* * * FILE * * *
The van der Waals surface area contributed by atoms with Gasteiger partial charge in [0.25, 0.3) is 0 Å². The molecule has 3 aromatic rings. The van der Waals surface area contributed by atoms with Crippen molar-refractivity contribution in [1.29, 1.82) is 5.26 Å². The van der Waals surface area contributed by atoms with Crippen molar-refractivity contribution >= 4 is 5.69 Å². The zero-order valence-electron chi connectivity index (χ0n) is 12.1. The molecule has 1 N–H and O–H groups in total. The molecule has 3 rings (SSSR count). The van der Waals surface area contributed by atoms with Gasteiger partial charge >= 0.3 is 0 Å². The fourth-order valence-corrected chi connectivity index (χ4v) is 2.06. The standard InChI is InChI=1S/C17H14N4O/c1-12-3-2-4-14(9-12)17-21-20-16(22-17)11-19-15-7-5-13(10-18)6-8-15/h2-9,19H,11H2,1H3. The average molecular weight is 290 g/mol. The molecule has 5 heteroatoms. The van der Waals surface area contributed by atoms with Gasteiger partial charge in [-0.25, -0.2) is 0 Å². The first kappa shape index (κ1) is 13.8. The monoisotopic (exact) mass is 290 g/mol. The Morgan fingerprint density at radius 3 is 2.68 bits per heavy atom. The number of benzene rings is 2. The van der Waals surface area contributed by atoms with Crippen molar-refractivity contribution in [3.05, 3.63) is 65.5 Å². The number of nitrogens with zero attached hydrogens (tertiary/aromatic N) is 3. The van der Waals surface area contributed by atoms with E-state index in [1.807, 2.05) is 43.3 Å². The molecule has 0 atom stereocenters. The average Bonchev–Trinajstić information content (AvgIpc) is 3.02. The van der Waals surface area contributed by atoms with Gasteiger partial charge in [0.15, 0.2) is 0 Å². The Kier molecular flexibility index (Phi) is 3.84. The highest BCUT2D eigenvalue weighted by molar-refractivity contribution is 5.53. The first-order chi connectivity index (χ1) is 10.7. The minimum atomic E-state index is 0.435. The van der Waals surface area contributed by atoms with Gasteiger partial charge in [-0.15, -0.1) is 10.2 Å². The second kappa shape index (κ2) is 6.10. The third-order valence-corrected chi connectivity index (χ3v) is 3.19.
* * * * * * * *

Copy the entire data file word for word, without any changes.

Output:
The van der Waals surface area contributed by atoms with Gasteiger partial charge in [0.25, 0.3) is 0 Å². The molecule has 3 aromatic rings. The van der Waals surface area contributed by atoms with Crippen molar-refractivity contribution in [1.29, 1.82) is 5.26 Å². The van der Waals surface area contributed by atoms with Crippen molar-refractivity contribution >= 4 is 5.69 Å². The zero-order valence-electron chi connectivity index (χ0n) is 12.1. The molecule has 1 N–H and O–H groups in total. The molecule has 3 rings (SSSR count). The van der Waals surface area contributed by atoms with Gasteiger partial charge >= 0.3 is 0 Å². The fourth-order valence-corrected chi connectivity index (χ4v) is 2.06. The standard InChI is InChI=1S/C17H14N4O/c1-12-3-2-4-14(9-12)17-21-20-16(22-17)11-19-15-7-5-13(10-18)6-8-15/h2-9,19H,11H2,1H3. The average molecular weight is 290 g/mol. The molecule has 5 heteroatoms. The van der Waals surface area contributed by atoms with Gasteiger partial charge in [-0.25, -0.2) is 0 Å². The first kappa shape index (κ1) is 13.8. The monoisotopic (exact) mass is 290 g/mol. The Morgan fingerprint density at radius 3 is 2.68 bits per heavy atom. The number of benzene rings is 2. The van der Waals surface area contributed by atoms with Crippen molar-refractivity contribution in [3.05, 3.63) is 65.5 Å². The number of nitrogens with zero attached hydrogens (tertiary/aromatic N) is 3. The van der Waals surface area contributed by atoms with E-state index in [1.807, 2.05) is 43.3 Å². The molecule has 0 atom stereocenters. The average Bonchev–Trinajstić information content (AvgIpc) is 3.02. The van der Waals surface area contributed by atoms with Gasteiger partial charge in [0.15, 0.2) is 0 Å². The Kier molecular flexibility index (Phi) is 3.84. The highest BCUT2D eigenvalue weighted by molar-refractivity contribution is 5.53. The first-order chi connectivity index (χ1) is 10.7. The minimum atomic E-state index is 0.435. The van der Waals surface area contributed by atoms with Gasteiger partial charge in [-0.15, -0.1) is 10.2 Å². The second kappa shape index (κ2) is 6.10. The third-order valence-corrected chi connectivity index (χ3v) is 3.19.